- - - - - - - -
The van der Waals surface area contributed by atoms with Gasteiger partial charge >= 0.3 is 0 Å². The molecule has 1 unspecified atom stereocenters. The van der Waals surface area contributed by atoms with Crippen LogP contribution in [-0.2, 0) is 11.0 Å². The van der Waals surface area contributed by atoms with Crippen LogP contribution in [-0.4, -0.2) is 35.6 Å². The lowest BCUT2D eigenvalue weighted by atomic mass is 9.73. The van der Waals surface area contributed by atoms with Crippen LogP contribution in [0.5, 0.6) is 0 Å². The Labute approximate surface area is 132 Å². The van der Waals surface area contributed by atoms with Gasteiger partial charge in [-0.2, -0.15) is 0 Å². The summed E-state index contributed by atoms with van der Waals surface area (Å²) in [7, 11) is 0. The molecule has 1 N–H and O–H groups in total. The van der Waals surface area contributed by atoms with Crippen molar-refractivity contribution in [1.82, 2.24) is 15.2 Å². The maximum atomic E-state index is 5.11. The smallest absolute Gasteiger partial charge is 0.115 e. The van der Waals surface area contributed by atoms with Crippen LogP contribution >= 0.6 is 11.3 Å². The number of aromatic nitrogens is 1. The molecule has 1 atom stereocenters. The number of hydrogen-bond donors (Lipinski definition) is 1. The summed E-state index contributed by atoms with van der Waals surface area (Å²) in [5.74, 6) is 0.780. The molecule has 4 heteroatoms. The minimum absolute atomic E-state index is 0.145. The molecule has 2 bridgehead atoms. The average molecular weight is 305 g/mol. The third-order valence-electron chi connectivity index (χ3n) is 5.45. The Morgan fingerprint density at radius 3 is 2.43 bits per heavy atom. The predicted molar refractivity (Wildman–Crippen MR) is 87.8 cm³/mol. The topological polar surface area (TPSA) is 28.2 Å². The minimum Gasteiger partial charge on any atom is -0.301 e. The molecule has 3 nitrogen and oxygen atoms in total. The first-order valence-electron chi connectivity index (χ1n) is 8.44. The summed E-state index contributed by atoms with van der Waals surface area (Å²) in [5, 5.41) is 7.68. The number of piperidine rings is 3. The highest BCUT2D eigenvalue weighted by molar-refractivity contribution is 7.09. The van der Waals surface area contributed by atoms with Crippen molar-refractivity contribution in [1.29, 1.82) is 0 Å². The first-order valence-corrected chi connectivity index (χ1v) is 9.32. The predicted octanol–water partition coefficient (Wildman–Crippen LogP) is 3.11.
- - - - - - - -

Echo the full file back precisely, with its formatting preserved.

The van der Waals surface area contributed by atoms with Gasteiger partial charge >= 0.3 is 0 Å². The molecule has 1 unspecified atom stereocenters. The van der Waals surface area contributed by atoms with Crippen LogP contribution in [-0.2, 0) is 11.0 Å². The van der Waals surface area contributed by atoms with Crippen LogP contribution in [-0.4, -0.2) is 35.6 Å². The lowest BCUT2D eigenvalue weighted by atomic mass is 9.73. The van der Waals surface area contributed by atoms with Crippen LogP contribution in [0.5, 0.6) is 0 Å². The Labute approximate surface area is 132 Å². The van der Waals surface area contributed by atoms with Gasteiger partial charge in [-0.2, -0.15) is 0 Å². The summed E-state index contributed by atoms with van der Waals surface area (Å²) in [7, 11) is 0. The molecule has 1 N–H and O–H groups in total. The van der Waals surface area contributed by atoms with Crippen molar-refractivity contribution in [1.82, 2.24) is 15.2 Å². The maximum atomic E-state index is 5.11. The smallest absolute Gasteiger partial charge is 0.115 e. The van der Waals surface area contributed by atoms with Crippen LogP contribution >= 0.6 is 11.3 Å². The number of aromatic nitrogens is 1. The molecule has 1 atom stereocenters. The number of hydrogen-bond donors (Lipinski definition) is 1. The summed E-state index contributed by atoms with van der Waals surface area (Å²) in [5.74, 6) is 0.780. The molecule has 4 heteroatoms. The minimum absolute atomic E-state index is 0.145. The molecule has 2 bridgehead atoms. The average molecular weight is 305 g/mol. The third-order valence-electron chi connectivity index (χ3n) is 5.45. The Morgan fingerprint density at radius 3 is 2.43 bits per heavy atom. The predicted molar refractivity (Wildman–Crippen MR) is 87.8 cm³/mol. The topological polar surface area (TPSA) is 28.2 Å². The minimum Gasteiger partial charge on any atom is -0.301 e. The molecule has 3 nitrogen and oxygen atoms in total. The first-order valence-electron chi connectivity index (χ1n) is 8.44. The summed E-state index contributed by atoms with van der Waals surface area (Å²) in [5, 5.41) is 7.68. The number of piperidine rings is 3. The highest BCUT2D eigenvalue weighted by molar-refractivity contribution is 7.09. The van der Waals surface area contributed by atoms with Crippen molar-refractivity contribution in [1.29, 1.82) is 0 Å². The first-order valence-corrected chi connectivity index (χ1v) is 9.32. The predicted octanol–water partition coefficient (Wildman–Crippen LogP) is 3.11.